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Using DevChallenges.io to learn about Git submodules

Kim Hallberg
Freelance Web Developer πŸ‘¨β€πŸ’» Open-Source Contributor πŸš€
・3 min read

Git submodules have always been mysterious to me, but since I've done some challenges on DevChallenges.io I figured creating a repository and linking to my challenges from that one would be a great way to learn about them.

What is DevChallenges? πŸ€”

Devchallenges is designed for everyone who wants to be a software developer, it consists of different projects or you might call it challenges. Each challenge is different and will test you different aspects of coding. It includes small user stories and beautiful designs. It reflects real-life tasks that a developer do daily.

You can also find different paths that will help you navigate your career path. Currently, it has only responsive and front-end path, but I am working on more challenges. You will get a certificate when you complete a path.
...

How do you make learning fun? 🀘

Learning something new can be challenging at times, so finding a way to make it fun has always seemed to help me.

This time around I wanted to learn about submodules, so linking my challenges to a central repository was a great way to learn, as a bonus, it also gives me a central repository to pass around instead of passing a link to separate challenges.

What is Git submodules? πŸ™‚

The official documentation of submodules describes the issue of wanting to use one project inside another project.

Git addresses this issue using submodules. Submodules allow you to keep a Git repository as a subdirectory of another Git repository. This lets you clone another repository into your project and keep your commits separate.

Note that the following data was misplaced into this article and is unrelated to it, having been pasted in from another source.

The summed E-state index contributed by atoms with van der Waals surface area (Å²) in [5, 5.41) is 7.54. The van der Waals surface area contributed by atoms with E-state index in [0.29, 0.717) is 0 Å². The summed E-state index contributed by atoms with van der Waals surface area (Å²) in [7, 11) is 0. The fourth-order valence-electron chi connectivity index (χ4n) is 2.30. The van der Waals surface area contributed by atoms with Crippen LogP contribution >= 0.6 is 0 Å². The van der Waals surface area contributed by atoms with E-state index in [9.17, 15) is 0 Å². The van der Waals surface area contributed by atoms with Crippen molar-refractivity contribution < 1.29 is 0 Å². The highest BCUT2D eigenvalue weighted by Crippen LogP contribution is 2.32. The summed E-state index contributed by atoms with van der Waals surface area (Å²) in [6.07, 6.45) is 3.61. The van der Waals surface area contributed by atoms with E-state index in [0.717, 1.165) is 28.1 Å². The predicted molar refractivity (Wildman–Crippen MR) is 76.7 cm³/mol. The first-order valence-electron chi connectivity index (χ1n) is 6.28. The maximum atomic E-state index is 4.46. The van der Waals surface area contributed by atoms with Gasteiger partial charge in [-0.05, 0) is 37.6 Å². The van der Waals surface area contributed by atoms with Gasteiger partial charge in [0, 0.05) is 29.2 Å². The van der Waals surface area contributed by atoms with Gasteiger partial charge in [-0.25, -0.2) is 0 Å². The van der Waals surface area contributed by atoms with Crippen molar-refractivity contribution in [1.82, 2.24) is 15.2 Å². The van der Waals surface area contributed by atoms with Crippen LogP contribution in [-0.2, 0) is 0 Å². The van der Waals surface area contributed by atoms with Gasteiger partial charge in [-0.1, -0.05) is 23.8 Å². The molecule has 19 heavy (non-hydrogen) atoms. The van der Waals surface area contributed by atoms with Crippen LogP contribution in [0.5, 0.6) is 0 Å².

To use a submodule you add them as you would a remote repository, but using the submodule command instead of remote.

$ git submodule add https://github.com/thinkverse/404-challenge
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This will create a 404-challenge directory in your repository, alternatively, you can pass in a string overwriting the default directory name.

$ git submodule add https://github.com/thinkverse/404-challenge 404
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You will also notice that git has created a new file called .gitmodules containing configuration about your newly added submodule.

[submodule "404"]
    path = 404
    url = https://github.com/thinkverse/404-challenge
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Updating a submodule πŸŽ‰

So you've added a submodule to your repository and you submodule has revived an update that you would like to use, don't fret, just like a regular repository you can fetch updates from a submodule as well.

$ git fetch
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Then you can merge the updated changes.

$ git merge origin/master
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That might get pretty old, so git has an easier way to fetch an update using the submodule update command.

$ git submodule update --remote
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What about deleting a submodule? 😈

Not going to lie, I haven't gotten that far in my learning yet, so I'll ask that you refer to the documentation. πŸ‘

Issues with submodules ⚠️

Working with submodules isn't all rainbows and sunshine though, reading around in the documentation it seems there are issues pertaining to branches in older versions of git.

For instance, switching branches with submodules in them can also be tricky with Git versions older than Git 2.13. If you create a new branch, add a submodule there, and then switch back to a branch without that submodule, you still have the submodule directory as an untracked directory

So do keep that in the back of your mind when working with submodules.


For now, I'm going to keep doing my challenges and reading up more on submodules. πŸŽ‰

Do you use submodules? Let me know in the comments. 🀘

Find me on DevChallenges πŸ”₯

You can visit my profile on DevChallenges to see my completed challenges, and if you're a member, I'm open to feedback. πŸ‘

Discussion (1)

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Steve Cruz

I liked your hover animation on your Team Challenge Page.

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